In yesterday’s postings, I mentioned the so-called phonographic writing systems, including the alphabetic ones such as the English writing system. The idea is that in a phonographic writing system a symbol (“graph”) represents a sound (“phono”). Of course, it is well known that English spelling is far from the ideal of representing sounds with symbols in a consistent way. Here’s just one example of a poem that highlights some of the inconsistencies (it was written by Lord Cromer and published in the Spectator of August 9th, 1902).
Our Strange Lingo
When the English tongue we speak.
Why is break not rhymed with freak?
Will you tell me why it’s true
We say sew but likewise few?
And the maker of the verse,
Cannot rhyme his horse with worse?
Beard is not the same as heard
Cord is different from word.
Cow is cow but low is low
Shoe is never rhymed with foe.
Think of hose, dose,and lose
And think of goose and yet with choose
Think of comb, tomb and bomb,
Doll and roll or home and some.
Since pay is rhymed with say
Why not paid with said I pray?
Think of blood, food and good.
Mould is not pronounced like could.
Wherefore done, but gone and lone –
Is there any reason known?
To sum up all, it seems to me
Sounds and letters don’t agree.
Of course, English is only one of the many languages that employ an alphabetic system of writing and where “sounds and letters don’t agree”. For example, just as the English do not pronounce the final -b in lamb, the French do not pronounce the final -e in table ‘table’ and the Russians — the medial -l- in solntse ‘sun’.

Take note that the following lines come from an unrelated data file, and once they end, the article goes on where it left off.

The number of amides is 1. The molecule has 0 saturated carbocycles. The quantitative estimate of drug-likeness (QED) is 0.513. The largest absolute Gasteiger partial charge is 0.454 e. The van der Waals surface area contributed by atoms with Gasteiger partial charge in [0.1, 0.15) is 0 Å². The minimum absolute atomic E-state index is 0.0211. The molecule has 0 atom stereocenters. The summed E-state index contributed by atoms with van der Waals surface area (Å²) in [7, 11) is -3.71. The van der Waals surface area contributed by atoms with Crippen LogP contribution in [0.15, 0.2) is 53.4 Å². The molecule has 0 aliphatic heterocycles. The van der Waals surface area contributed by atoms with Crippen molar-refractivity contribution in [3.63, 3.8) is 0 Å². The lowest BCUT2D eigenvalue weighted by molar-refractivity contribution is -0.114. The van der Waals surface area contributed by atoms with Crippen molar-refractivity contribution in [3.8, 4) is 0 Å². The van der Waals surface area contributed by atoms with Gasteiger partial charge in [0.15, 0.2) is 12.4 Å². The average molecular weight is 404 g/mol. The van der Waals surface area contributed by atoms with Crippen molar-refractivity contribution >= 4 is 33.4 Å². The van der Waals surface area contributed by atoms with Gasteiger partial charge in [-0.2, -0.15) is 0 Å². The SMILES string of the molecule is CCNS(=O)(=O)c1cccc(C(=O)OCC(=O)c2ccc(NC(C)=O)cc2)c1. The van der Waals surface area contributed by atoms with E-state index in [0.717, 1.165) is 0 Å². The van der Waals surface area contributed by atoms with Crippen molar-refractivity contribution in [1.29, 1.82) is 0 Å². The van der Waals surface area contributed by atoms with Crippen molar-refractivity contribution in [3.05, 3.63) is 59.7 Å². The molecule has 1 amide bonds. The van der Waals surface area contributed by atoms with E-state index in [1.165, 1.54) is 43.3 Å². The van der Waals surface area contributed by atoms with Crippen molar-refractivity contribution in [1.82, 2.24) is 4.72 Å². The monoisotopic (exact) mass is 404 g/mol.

And yet, it is the English spelling that has become the subject of so much ridicule. A discussion of this subject typically includes a reference to GHOTI, the fictitious spelling for fish, which may or may not be attributable to George Bernard Shaw: gh- for /f/ as in tough, -o- for /i/ as in women and -ti for /sh/ as in revolution.
Of course, as Ben Zimmer points out in his article, “if presented with ghoti, most people would simply pronounce it as goaty“. Because English spelling is not a free-for-all. And even the bizarre spellings are systematic in a way. In fact, all of the abovementioned “quirky” spellings are a result of sound changes. Simply put, “sounds and letters don’t agree” because sounds have changed and letters stayed the same.
For example, gh was used in Old English to represent the sound [x], as in German Bach — compare, for example, the English knight with the German Knecht (pronounced [knext]). But later the sound [x] was lost in English through the process called lenition (I call it the Laziness Principle!): in some words, [x] became [f], as in laugh, tough, rough, cough and enough; in other words, [x] was just dropped, as in though, night and the abovementioned knight.
In tomorrow’s posting, I will address the other two “quirks” of GHOTI: why -o- is pronounced /i/ in women and why -ti is pronounced /sh/ in revolution. As we’ll see, both of these “quirks” are a result of the special magic of the high front vowel /i/.